Comets may have plunged to Earth when it was a hot, rocky, barren and inhospitable place and formed the oceans, David Jewitt told his HKU audience.
He explained how three icy comets observed orbiting among the rocky asteroids between Mars and Jupiter may be of the same type that collided with the Earth, providing its water. The observations were made last year using the Gemini North Telescope on Mauna Kea, with the results published in Science Express in March.
The 'main-belt comets', discovered by Professor Jewitt and graduate student Henry Hsieh, differ from other comets in that they appear to have formed in the warmer inner solar system inside the orbit of Jupiter rather than in Kuiper belt.
Professor Jewitt said the existence of the comets could mean that asteroids and comets were more closely related than previously thought and could have contributed to the formation of the Earth's oceans.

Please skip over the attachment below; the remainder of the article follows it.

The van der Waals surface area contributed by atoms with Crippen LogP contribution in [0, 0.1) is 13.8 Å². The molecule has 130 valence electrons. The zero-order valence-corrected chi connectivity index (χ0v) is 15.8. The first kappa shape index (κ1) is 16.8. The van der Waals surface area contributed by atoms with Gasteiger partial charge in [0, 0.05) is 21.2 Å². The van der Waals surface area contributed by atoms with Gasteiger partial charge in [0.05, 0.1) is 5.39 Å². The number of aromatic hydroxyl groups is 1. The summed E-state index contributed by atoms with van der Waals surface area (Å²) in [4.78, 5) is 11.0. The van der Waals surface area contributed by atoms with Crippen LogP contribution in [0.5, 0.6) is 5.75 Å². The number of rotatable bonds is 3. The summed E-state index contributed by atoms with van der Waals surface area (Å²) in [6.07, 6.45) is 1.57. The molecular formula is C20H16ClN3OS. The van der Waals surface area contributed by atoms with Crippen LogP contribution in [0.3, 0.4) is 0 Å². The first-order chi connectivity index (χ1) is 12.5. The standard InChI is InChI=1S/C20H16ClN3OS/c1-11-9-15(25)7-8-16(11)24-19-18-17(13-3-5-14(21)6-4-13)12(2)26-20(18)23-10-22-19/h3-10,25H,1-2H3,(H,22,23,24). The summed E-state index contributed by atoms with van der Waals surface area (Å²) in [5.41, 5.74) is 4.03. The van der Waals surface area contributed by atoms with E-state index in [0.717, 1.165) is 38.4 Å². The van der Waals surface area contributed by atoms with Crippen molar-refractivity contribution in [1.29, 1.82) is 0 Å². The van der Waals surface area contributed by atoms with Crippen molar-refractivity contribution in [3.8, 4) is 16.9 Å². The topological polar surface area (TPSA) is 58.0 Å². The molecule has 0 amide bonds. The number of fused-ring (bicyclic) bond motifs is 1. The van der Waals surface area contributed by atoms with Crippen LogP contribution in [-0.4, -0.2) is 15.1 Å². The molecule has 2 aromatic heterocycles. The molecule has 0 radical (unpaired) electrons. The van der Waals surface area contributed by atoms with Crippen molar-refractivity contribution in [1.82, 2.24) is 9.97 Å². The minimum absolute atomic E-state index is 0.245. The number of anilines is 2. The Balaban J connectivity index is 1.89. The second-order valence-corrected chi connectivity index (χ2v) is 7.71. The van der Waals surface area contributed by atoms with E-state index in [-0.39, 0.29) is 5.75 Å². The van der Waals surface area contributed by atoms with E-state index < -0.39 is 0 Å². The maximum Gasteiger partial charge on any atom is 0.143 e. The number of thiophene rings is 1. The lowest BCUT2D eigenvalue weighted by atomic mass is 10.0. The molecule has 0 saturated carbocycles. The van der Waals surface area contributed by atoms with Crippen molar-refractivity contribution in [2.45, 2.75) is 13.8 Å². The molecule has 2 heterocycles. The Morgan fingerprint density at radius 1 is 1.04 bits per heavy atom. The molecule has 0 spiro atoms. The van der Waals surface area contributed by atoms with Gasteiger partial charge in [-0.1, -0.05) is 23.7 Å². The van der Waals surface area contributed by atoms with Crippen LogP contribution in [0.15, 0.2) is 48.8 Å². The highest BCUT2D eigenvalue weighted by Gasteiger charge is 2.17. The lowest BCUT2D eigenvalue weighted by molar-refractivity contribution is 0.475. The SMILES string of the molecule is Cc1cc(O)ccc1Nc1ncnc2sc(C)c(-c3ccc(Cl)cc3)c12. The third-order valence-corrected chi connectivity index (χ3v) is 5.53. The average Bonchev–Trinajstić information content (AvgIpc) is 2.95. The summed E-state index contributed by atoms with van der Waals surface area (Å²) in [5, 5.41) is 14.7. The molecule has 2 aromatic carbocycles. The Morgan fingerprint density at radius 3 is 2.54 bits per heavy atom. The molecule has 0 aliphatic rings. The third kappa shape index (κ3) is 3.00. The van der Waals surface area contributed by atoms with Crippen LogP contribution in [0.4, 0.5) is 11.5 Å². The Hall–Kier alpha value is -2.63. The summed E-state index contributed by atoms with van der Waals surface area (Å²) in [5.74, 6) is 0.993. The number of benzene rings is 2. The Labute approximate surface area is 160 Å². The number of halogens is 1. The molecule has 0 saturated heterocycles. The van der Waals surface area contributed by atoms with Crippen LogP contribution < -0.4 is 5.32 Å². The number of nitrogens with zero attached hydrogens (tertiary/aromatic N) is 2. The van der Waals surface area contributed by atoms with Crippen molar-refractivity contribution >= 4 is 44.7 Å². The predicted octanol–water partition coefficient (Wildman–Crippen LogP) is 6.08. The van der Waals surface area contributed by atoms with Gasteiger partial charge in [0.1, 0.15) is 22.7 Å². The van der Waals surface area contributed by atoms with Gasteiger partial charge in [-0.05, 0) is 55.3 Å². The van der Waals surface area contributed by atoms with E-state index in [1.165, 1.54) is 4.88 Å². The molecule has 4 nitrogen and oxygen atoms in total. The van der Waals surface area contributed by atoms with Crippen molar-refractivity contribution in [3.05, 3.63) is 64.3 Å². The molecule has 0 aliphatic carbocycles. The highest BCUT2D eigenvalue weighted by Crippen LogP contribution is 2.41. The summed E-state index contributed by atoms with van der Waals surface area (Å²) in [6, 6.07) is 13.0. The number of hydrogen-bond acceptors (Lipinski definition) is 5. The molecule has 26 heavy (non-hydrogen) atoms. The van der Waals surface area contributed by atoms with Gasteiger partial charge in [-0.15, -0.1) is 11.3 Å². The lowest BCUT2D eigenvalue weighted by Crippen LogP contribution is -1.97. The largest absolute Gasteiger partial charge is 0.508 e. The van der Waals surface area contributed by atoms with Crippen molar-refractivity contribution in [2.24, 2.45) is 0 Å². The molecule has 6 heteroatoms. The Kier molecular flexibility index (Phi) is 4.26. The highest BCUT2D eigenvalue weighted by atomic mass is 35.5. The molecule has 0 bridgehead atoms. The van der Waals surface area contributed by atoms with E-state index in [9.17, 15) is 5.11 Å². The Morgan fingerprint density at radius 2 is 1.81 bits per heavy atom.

Earlier this year, another scientist visiting HKU suggested that life itself could have come from space.
Max Bernstein, deputy chief of the space science and astrobiology division at Nasa's Ames Research Centre, told a lecture audience that cosmic dust entering the Earth's atmosphere via asteroids and meteorites from 'giant chemical factories' formed in dense icy clouds in the universe could have provided the material that led to life.